There too, are photos of victims of Agent Orange. One child whose mother was exposed to the dioxin when she was pregnant was born without his right arm.

There's also a collection of photos taken by 134 war reporters (from 11 nationalities) killed during the Vietnam war. Through their lenses, the world saw the savagery of the war.

The war reminds all of us of the brave souls of people and the strength of the human spirit. It defines who is real and who is not. More importantly, it reminds us, constantly, of our good fortunes.

Monday, July 2, 2007

Hello, Saigon

HO CHI MINH, Vietnam - "Iri-," the immigration officer called out loudly among the passengers. I didn't realize it was me he was calling until I saw the green passport in his hand. One by one and very quickly, he checked the passports of each passenger. He was moving fast. We were at the border between Cambodia and Vietnam.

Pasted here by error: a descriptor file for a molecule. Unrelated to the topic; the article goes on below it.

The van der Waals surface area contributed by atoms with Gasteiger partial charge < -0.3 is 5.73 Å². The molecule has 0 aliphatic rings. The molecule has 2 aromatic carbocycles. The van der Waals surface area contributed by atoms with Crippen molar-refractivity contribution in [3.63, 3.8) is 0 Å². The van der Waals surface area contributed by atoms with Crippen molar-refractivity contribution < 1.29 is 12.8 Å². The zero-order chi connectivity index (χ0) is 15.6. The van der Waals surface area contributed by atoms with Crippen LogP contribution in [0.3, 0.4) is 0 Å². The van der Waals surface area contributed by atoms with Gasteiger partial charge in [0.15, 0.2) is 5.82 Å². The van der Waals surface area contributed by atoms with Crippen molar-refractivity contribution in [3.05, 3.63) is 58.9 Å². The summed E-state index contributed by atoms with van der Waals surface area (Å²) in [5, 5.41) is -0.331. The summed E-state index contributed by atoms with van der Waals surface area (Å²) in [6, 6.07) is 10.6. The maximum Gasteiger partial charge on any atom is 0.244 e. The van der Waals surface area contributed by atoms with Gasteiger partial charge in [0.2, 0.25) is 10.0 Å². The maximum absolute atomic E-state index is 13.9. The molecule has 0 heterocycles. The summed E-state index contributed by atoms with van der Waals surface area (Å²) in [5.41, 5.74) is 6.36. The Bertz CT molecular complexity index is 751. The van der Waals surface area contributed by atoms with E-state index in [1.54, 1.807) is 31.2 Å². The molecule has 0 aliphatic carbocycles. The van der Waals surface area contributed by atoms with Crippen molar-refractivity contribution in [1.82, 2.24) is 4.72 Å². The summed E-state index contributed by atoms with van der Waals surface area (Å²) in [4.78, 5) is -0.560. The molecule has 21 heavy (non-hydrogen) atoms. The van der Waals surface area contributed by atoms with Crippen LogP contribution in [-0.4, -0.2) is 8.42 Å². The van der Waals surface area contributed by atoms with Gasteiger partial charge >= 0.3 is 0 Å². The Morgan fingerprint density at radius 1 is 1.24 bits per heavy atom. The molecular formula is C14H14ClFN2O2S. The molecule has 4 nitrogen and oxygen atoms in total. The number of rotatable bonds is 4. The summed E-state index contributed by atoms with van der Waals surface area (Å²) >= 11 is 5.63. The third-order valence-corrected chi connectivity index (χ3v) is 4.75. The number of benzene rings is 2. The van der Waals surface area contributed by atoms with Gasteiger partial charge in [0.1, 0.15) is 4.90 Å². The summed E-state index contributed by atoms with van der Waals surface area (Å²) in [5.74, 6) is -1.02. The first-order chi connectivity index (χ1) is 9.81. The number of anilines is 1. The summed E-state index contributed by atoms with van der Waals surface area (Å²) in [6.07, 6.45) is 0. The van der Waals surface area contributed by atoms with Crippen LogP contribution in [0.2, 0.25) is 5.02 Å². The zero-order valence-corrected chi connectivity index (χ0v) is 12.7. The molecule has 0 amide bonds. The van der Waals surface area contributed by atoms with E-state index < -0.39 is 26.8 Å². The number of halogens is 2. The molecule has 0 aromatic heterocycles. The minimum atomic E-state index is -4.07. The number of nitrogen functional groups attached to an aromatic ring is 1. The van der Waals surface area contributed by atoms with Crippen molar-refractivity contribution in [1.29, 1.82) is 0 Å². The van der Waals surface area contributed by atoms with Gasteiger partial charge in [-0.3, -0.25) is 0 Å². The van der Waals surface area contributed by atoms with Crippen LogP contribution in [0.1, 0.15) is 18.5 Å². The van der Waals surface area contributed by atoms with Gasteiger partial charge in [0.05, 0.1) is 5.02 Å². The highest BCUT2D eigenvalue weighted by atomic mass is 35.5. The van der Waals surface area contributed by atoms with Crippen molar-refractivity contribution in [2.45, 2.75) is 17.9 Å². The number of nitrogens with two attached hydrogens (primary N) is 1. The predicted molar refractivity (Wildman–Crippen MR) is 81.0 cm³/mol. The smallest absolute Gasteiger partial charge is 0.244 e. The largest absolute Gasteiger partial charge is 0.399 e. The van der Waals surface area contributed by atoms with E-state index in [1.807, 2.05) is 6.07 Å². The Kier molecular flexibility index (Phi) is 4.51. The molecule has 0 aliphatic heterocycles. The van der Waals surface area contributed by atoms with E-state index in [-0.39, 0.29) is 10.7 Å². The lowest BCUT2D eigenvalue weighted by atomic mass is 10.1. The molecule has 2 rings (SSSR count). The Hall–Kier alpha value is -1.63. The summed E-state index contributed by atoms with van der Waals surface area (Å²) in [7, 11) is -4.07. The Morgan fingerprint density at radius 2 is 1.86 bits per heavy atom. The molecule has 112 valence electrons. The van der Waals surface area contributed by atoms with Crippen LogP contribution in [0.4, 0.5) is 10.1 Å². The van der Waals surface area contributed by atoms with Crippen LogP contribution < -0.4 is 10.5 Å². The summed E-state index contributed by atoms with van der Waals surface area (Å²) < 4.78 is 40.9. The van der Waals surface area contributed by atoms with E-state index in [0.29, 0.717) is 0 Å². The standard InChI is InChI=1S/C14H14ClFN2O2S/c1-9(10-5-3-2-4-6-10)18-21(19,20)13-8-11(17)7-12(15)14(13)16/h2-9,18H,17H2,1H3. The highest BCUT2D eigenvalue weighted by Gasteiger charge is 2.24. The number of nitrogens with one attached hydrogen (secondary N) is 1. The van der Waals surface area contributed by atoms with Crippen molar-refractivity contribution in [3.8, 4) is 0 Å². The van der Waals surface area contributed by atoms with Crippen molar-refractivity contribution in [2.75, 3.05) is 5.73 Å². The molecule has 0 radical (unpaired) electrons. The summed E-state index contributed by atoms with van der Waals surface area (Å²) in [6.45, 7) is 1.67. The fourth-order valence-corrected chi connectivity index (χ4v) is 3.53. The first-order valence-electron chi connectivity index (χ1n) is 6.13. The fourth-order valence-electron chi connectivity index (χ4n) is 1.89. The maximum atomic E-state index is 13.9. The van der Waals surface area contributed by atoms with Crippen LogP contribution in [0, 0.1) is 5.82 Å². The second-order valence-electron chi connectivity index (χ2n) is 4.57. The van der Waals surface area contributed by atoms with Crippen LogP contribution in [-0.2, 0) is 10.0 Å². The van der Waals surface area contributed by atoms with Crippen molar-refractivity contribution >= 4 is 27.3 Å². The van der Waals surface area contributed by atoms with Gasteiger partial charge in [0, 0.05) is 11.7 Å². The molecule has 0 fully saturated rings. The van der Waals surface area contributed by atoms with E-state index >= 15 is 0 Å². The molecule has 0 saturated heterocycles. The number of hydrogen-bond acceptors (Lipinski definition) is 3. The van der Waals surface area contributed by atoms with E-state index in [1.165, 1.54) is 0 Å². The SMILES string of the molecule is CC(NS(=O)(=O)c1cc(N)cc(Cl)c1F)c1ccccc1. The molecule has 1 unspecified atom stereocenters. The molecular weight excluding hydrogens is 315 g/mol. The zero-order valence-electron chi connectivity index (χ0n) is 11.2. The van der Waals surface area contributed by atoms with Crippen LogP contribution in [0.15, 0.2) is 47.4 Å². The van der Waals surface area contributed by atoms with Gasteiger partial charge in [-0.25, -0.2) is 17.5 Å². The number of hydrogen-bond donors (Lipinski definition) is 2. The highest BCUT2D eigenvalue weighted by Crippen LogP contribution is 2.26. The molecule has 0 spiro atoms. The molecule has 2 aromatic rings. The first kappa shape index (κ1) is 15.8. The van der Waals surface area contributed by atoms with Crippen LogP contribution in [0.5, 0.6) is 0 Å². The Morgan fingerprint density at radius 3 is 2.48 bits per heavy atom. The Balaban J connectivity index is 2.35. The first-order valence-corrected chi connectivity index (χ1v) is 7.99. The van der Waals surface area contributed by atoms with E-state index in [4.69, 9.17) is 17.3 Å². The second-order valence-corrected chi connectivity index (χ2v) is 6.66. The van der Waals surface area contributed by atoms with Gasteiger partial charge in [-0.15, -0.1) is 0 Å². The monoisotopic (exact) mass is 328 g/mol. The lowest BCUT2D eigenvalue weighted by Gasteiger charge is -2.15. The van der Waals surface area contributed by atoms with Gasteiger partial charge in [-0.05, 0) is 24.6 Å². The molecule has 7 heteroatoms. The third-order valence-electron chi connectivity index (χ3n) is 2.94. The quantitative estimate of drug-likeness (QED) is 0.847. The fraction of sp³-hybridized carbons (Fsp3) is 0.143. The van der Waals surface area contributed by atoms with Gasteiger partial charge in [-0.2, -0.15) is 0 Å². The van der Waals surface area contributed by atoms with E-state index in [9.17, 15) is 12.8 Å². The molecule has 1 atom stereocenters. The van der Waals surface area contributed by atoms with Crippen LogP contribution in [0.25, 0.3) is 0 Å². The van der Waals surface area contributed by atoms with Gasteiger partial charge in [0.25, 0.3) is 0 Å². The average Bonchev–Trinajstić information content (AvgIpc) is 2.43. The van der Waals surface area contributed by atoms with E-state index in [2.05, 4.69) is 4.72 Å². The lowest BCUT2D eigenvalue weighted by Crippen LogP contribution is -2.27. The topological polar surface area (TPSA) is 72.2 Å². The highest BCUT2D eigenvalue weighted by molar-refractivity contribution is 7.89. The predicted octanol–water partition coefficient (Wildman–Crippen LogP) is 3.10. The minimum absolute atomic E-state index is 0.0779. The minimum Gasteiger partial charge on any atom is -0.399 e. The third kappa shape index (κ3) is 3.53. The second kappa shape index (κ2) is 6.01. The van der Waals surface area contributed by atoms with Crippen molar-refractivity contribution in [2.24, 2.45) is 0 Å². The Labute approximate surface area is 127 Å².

Vietnam is a place where life moves so fast. Unlike in Siem Reap, everything moves swiftly here, so fast that one risks losing a limb when crossing the streets of this Southeast Asian country.

There are pedestrian lanes but it's as if they don't exist for the never-ending stream of scooters. There are reportedly 5 million scooters in Ho Chi Minh, a city of 4.5 million people.

Really, there are bikes, cars and buses coming from all directions. They drive so fast and they weave in and around pedestrians as if we're driftwood on a raging torrent. Crossing the roads successfully is always an accomplishment.

It's also a very noisy city with horns beeping endlessly.

But when one listens closely, with his soul and his heart, one will hear not just the endless honking of cars, buses and motorcycles but the painful echoes of war...

Crossing the border to Vietnam

SIEM REAP, Cambodia - Hordes of street hawkers greeted me at the bus station here where I was to take an eight-hour trip to Vietnam.

The vendors offer everything under the sun -- from bread and vegetables to Cambodian beads, fans, hats and scarves of all colors.